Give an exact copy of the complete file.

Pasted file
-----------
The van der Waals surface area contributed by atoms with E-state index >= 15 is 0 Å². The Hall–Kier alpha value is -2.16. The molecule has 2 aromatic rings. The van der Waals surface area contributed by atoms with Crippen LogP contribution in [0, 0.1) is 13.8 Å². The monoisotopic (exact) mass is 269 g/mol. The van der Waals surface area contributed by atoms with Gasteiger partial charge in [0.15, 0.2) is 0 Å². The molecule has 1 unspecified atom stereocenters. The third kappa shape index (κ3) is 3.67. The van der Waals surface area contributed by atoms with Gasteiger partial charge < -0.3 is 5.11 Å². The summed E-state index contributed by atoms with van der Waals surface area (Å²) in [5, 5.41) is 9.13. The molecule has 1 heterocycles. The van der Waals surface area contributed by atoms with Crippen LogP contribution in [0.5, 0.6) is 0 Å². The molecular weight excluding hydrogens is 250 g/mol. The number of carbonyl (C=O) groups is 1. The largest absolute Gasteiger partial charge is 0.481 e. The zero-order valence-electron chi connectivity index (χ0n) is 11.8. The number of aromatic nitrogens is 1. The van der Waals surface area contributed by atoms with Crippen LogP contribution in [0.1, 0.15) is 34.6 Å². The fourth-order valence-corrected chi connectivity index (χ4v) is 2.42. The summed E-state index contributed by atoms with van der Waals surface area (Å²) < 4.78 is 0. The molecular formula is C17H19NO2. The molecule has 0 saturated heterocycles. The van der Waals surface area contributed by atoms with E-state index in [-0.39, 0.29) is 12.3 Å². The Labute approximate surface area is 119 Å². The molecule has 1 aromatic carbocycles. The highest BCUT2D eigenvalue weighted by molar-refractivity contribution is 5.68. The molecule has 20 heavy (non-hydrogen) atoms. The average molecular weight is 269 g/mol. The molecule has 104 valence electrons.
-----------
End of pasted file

The van der Waals surface area contributed by atoms with E-state index >= 15 is 0 Å². The Hall–Kier alpha value is -2.16. The molecule has 2 aromatic rings. The van der Waals surface area contributed by atoms with Crippen LogP contribution in [0, 0.1) is 13.8 Å². The monoisotopic (exact) mass is 269 g/mol. The van der Waals surface area contributed by atoms with Gasteiger partial charge in [0.15, 0.2) is 0 Å². The molecule has 1 unspecified atom stereocenters. The third kappa shape index (κ3) is 3.67. The van der Waals surface area contributed by atoms with Gasteiger partial charge < -0.3 is 5.11 Å². The summed E-state index contributed by atoms with van der Waals surface area (Å²) in [5, 5.41) is 9.13. The molecule has 1 heterocycles. The van der Waals surface area contributed by atoms with Crippen LogP contribution in [0.5, 0.6) is 0 Å². The molecular weight excluding hydrogens is 250 g/mol. The number of carbonyl (C=O) groups is 1. The largest absolute Gasteiger partial charge is 0.481 e. The zero-order valence-electron chi connectivity index (χ0n) is 11.8. The number of aromatic nitrogens is 1. The van der Waals surface area contributed by atoms with Crippen LogP contribution in [0.1, 0.15) is 34.6 Å². The fourth-order valence-corrected chi connectivity index (χ4v) is 2.42. The summed E-state index contributed by atoms with van der Waals surface area (Å²) < 4.78 is 0. The molecular formula is C17H19NO2. The molecule has 0 saturated heterocycles. The van der Waals surface area contributed by atoms with E-state index in [-0.39, 0.29) is 12.3 Å². The Labute approximate surface area is 119 Å². The molecule has 1 aromatic carbocycles. The highest BCUT2D eigenvalue weighted by molar-refractivity contribution is 5.68. The molecule has 20 heavy (non-hydrogen) atoms. The average molecular weight is 269 g/mol. The molecule has 104 valence electrons.